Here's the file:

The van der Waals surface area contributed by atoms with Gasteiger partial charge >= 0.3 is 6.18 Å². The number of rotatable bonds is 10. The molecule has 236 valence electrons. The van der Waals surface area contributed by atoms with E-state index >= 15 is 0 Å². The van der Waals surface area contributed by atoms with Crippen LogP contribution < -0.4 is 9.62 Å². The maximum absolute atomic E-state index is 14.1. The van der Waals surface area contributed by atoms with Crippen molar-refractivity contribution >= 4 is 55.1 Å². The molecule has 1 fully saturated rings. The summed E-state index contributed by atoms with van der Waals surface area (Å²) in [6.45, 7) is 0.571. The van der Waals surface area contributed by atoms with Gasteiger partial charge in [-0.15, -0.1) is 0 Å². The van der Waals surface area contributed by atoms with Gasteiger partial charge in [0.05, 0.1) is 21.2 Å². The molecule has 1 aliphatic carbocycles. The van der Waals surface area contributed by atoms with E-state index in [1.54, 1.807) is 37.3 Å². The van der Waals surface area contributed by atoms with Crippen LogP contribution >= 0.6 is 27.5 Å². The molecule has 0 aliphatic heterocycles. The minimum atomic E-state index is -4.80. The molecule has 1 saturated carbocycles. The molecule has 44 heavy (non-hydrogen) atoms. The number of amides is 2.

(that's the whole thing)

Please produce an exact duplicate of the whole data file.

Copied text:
The van der Waals surface area contributed by atoms with Gasteiger partial charge >= 0.3 is 6.18 Å². The number of rotatable bonds is 10. The molecule has 236 valence electrons. The van der Waals surface area contributed by atoms with E-state index >= 15 is 0 Å². The van der Waals surface area contributed by atoms with Crippen LogP contribution < -0.4 is 9.62 Å². The maximum absolute atomic E-state index is 14.1. The van der Waals surface area contributed by atoms with Crippen molar-refractivity contribution >= 4 is 55.1 Å². The molecule has 1 fully saturated rings. The summed E-state index contributed by atoms with van der Waals surface area (Å²) in [6.45, 7) is 0.571. The van der Waals surface area contributed by atoms with Gasteiger partial charge in [-0.15, -0.1) is 0 Å². The van der Waals surface area contributed by atoms with Gasteiger partial charge in [0.05, 0.1) is 21.2 Å². The molecule has 1 aliphatic carbocycles. The van der Waals surface area contributed by atoms with E-state index in [1.54, 1.807) is 37.3 Å². The van der Waals surface area contributed by atoms with Crippen LogP contribution >= 0.6 is 27.5 Å². The molecule has 0 aliphatic heterocycles. The minimum atomic E-state index is -4.80. The molecule has 1 saturated carbocycles. The molecule has 44 heavy (non-hydrogen) atoms. The number of amides is 2.